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City Opposes Fed Plan
Oakdale Flag

With the U.S. Bureau of Reclamation planning to release significant water flows down the Stanislaus River during a time of continued drought in the area, the City of Oakdale took a stand and opposed the agency’s planned actions, expressing serious concerns with its 2015 Drought Contingency Plan.

According to city officials, the U.S. Bureau of Reclamation drained approximately 60,000 acre-feet of water from New Melones reservoir on the Stanislaus River in April and May, 2014 in order to comply with environmental laws. Meanwhile, water agencies are continuing their own discussions regarding the issue. (See related story.)

“(This is)… enough to meet the annual needs of a city of half a million people,” Mayor Pat Paul wrote in a letter approved by the council on March 16 to be sent to four high-seated individuals at various water agencies.

Paul also pointed out that since last year, drought conditions have grown more severe since the last release and many forecasts predict that the drought will continue.

Paul wrote that the proposed river releases are significantly higher than required under the 2009 Operations and Criteria Plan Biological Opinion for dry and critical water years and will likely cause New Melones to reach dead pool by August and would still cause a dry river for returning fall-run salmon in September or October.

“If the reservoir reaches dead pool, communities that rely on Lake Tulloch (downstream of New Melones) for their water supply will be unable to access their water, irrigators downstream of Tulloch Dam will go without water during the hottest months of the year, and no flow will be available for fall-run salmon upon its return migration,” Paul stated. “We are very aware of the significant challenges this year that require balancing the needs of the irrigators, power generation, recreation and the environment. However, we encourage you to pursue a course of action that leaves water available during some of the hottest months in the Central Valley and that provides options for returning fall-run salmon.”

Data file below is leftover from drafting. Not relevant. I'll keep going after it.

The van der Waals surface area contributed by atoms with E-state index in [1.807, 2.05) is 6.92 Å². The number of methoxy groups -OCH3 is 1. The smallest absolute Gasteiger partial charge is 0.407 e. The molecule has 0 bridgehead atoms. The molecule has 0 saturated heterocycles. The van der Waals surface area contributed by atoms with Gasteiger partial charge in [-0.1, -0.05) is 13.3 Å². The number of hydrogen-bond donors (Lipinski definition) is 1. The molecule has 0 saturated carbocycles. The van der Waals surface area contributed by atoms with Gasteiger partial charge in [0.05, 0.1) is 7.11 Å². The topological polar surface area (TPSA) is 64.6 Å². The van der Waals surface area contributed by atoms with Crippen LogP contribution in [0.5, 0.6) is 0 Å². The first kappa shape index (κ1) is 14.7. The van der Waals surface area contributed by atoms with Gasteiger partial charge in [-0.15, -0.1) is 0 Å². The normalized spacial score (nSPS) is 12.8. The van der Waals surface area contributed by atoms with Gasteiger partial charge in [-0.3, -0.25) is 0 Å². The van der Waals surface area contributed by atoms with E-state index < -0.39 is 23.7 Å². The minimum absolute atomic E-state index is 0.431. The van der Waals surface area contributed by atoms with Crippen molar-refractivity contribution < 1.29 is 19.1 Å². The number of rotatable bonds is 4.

The city requested that U.S. Bureau of Reclamation, National Marine Fisheries Service, and the State Water Resources Control Board enter immediate emergency consultation to devise a new plan that would provide for reservoir and river releases to allow for conservation of water in New Melones and Tulloch Reservoirs for as long as possible and to provide certainty that the Stanislaus River would have flow throughout the remainder of the 2015 calendar year.

“We urge you to avert a preventable disaster,” Paul wrote.

Councilman Tom Dunlop, who raised the issue of opposition at the March 2 council meeting, said the planned release was a very important thing for Oakdale to oppose because of the city’s dependency of lakes and rivers for its way of life, tourism, farming, and dairymen.

“It’s my understanding if they put this plan in action as currently envisioned, they will run all the lakes out by October,” Dunlop said. “It would be very damaging to the City of Oakdale.”

The council passed the motion to send the letter unanimously.

“In light of the current drought, we need to be extra careful of our resources,” Oakdale City Manager Bryan Whitemyer said. “They (U.S. Bureau of Reclamation) need to take a serious look at if releasing water down a river is beneficial to everyone.”